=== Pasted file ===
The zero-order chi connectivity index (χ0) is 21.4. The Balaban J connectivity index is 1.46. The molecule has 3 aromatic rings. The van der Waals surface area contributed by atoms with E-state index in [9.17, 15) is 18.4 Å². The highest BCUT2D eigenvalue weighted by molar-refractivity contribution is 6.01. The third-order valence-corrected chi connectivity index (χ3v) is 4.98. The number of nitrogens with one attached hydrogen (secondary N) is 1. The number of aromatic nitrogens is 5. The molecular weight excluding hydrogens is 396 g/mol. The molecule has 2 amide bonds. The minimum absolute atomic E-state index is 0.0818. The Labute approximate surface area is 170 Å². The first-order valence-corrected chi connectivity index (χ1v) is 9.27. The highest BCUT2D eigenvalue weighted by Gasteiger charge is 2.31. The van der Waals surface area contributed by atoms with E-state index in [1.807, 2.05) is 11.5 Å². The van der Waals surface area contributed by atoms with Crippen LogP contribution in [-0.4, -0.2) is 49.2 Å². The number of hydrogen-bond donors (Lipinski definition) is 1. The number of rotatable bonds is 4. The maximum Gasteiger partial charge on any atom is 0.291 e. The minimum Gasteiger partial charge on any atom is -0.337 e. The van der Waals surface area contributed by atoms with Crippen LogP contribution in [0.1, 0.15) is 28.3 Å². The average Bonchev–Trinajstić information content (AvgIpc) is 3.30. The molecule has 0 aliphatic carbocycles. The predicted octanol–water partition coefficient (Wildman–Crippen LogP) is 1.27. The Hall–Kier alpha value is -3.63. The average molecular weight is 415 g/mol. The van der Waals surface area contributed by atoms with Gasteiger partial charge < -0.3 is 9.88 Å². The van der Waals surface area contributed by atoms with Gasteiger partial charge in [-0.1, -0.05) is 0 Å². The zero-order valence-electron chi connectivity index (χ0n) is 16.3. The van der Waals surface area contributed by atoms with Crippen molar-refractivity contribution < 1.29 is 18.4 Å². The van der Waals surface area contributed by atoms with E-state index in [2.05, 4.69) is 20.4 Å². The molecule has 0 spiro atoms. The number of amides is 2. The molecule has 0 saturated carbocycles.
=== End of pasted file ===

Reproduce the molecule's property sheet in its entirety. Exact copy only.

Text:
The zero-order chi connectivity index (χ0) is 21.4. The Balaban J connectivity index is 1.46. The molecule has 3 aromatic rings. The van der Waals surface area contributed by atoms with E-state index in [9.17, 15) is 18.4 Å². The highest BCUT2D eigenvalue weighted by molar-refractivity contribution is 6.01. The third-order valence-corrected chi connectivity index (χ3v) is 4.98. The number of nitrogens with one attached hydrogen (secondary N) is 1. The number of aromatic nitrogens is 5. The molecular weight excluding hydrogens is 396 g/mol. The molecule has 2 amide bonds. The minimum absolute atomic E-state index is 0.0818. The Labute approximate surface area is 170 Å². The first-order valence-corrected chi connectivity index (χ1v) is 9.27. The highest BCUT2D eigenvalue weighted by Gasteiger charge is 2.31. The van der Waals surface area contributed by atoms with E-state index in [1.807, 2.05) is 11.5 Å². The van der Waals surface area contributed by atoms with Crippen LogP contribution in [-0.4, -0.2) is 49.2 Å². The number of hydrogen-bond donors (Lipinski definition) is 1. The number of rotatable bonds is 4. The maximum Gasteiger partial charge on any atom is 0.291 e. The minimum Gasteiger partial charge on any atom is -0.337 e. The van der Waals surface area contributed by atoms with Crippen LogP contribution in [0.1, 0.15) is 28.3 Å². The average Bonchev–Trinajstić information content (AvgIpc) is 3.30. The molecule has 0 aliphatic carbocycles. The predicted octanol–water partition coefficient (Wildman–Crippen LogP) is 1.27. The Hall–Kier alpha value is -3.63. The average molecular weight is 415 g/mol. The van der Waals surface area contributed by atoms with Gasteiger partial charge < -0.3 is 9.88 Å². The van der Waals surface area contributed by atoms with Gasteiger partial charge in [-0.1, -0.05) is 0 Å². The zero-order valence-electron chi connectivity index (χ0n) is 16.3. The van der Waals surface area contributed by atoms with Crippen molar-refractivity contribution < 1.29 is 18.4 Å². The van der Waals surface area contributed by atoms with E-state index in [2.05, 4.69) is 20.4 Å². The molecule has 0 spiro atoms. The number of amides is 2. The molecule has 0 saturated carbocycles.